Artificial joint replacement
In an advanced stage of cartilage destruction, usually several joint parts are involved. A malformation of the knee joint and increasing stiffening occur. Patients complain about pains during weight-bearing and while at rest. Even at night the patient is no longer pain-free. Length of walking becomes increasingly short, and the quality of life becomes significantly limited. Destroyed joint surfaces appear on the x-ray image, usually associated with visible joint malformations. Once conservative treatment possibilities have been exhausted (e.g., physical therapy, medications) and with corresponding pressure pain, construction of an artificial knee joint is the only alternative.
The damaged joint surfaces are replaced by surface prostheses, either in the form of a partial prosthesis (sled prosthesis) or a total prosthesis. Thanks to the use of these modern types of prostheses, only very little bone material must be removed. The body's own ligament structures (side ligaments, cruciate ligaments) remain intact. All prosthesis types consist of a component for the upper and lower leg. The development of prosthesis types that come very close to approximating natural movement of the normal knee joint (roll-slide movement) has significantly increased good outcomes in recent years.
The size of the prosthesis is individually adjusted for the patient based on a planning sketch. It is either cement-free (press-fit technique), a hybrid total endoprosthesis (upper leg part cement-free, lower leg cemented), or both components are implanted with bone cement. The sliding surfaces for the upper leg part are made of chrome-cobalt alloys; the sliding part on the lower leg consists of polyethylene parts, which allow a completely natural role-slide procedure and significantly reduce wearing away. On the average, the lifetime of the joint total prostheses is 10-15 years.
Joint replacement operations are performed only on an inpatient basis (approximately 10-14 days). Rehabilitation begins immediately after the operation. The patients are treated daily with physical therapy and lymph drainage. Motorized splints are available for passive movement exercises. After the stay in an acute care hospital, most patients are transferred for another 3-4 weeks to a rehabilitation clinic. A period of 3-4 months is to be reckoned on for total treatment. With a normal course of the operation and after successful rehabilitation, sports such as bicycling, swimming, and golfing are again possible.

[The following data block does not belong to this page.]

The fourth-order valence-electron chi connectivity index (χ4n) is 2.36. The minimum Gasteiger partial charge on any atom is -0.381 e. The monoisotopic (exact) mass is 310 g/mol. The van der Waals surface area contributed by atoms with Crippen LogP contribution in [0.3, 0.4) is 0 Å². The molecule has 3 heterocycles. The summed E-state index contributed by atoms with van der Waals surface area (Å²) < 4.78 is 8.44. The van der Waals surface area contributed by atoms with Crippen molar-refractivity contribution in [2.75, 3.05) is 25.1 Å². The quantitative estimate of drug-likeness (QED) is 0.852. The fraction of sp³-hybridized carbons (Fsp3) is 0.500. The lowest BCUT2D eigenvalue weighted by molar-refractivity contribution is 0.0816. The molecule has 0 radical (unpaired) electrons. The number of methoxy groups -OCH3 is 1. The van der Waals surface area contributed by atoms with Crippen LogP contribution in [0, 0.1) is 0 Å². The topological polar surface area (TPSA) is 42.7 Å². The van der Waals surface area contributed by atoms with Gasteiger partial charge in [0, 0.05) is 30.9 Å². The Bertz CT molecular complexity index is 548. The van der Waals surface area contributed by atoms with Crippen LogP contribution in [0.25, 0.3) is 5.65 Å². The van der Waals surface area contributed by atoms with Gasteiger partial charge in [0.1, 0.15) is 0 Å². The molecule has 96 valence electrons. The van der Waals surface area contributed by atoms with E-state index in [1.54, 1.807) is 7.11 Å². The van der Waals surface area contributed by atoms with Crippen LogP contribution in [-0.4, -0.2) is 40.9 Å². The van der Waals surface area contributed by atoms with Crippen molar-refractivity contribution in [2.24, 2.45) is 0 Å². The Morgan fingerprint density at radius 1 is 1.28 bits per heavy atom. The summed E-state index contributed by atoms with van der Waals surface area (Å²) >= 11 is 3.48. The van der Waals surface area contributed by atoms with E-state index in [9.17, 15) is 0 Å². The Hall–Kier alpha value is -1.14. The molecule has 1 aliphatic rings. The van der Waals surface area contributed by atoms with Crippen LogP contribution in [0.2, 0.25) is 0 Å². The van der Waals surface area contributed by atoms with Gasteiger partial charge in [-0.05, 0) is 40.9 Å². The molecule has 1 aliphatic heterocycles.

The medial (sled) knee endoprosthesis – the "half" artificial knee joint
Isolated occurrences of wear and tear on the inner side of the knee can be taken care of in various ways by an operation. One possibility is to relieve the arthrosis on the inner side by axial correction. If there is little or no bowlegged bone, or if the wearing away or arthrosis of the inner side has already progressed too far, the possibility exists of replacing the surface of the affected area in isolation. Implanting such a knee prosthesis occurs with a minimally invasive procedure.
A correctly inserted medial endoprosthesis today functions without any problem for 15-20 years.
Appropriate preconditions are: advanced arthrosis of the inner side, not too extensive knockknee or bowlegged position, stable ligaments, extension limitation up to 10°, age 60 years and over. An arthrosis behind the knee disk is not a reason for exclusion.
The operation can be performed under total anesthesia or spinal anesthesia, and as a rule lasts between 40 and 70 minutes. Access occurs along the inner side of the knee disk ligament. The incision is about 6-8 cm long. The defective joint surfaces along with a little bit of bone are removed from the tibia and the thigh bone. The final prosthesis is cemented in. There then follows the closing of the wound and drainage to avoid blood effusions. The whole operation takes place while the blood flow is shut off (pressure cuff), so that the loss of blood is minor.
You are already mobilized on the first day after the operation. Starting with the first day, you may put full load bearing on your leg using crutches. The crutches can be dispensed with after 3-4 weeks. Discharge from our clinic occurs between the fifth and eighth day after the operation. With the help of physical therapy, the extent of movement increases to over 120° in the first 6 weeks. Full extension is usually achieved after some delay.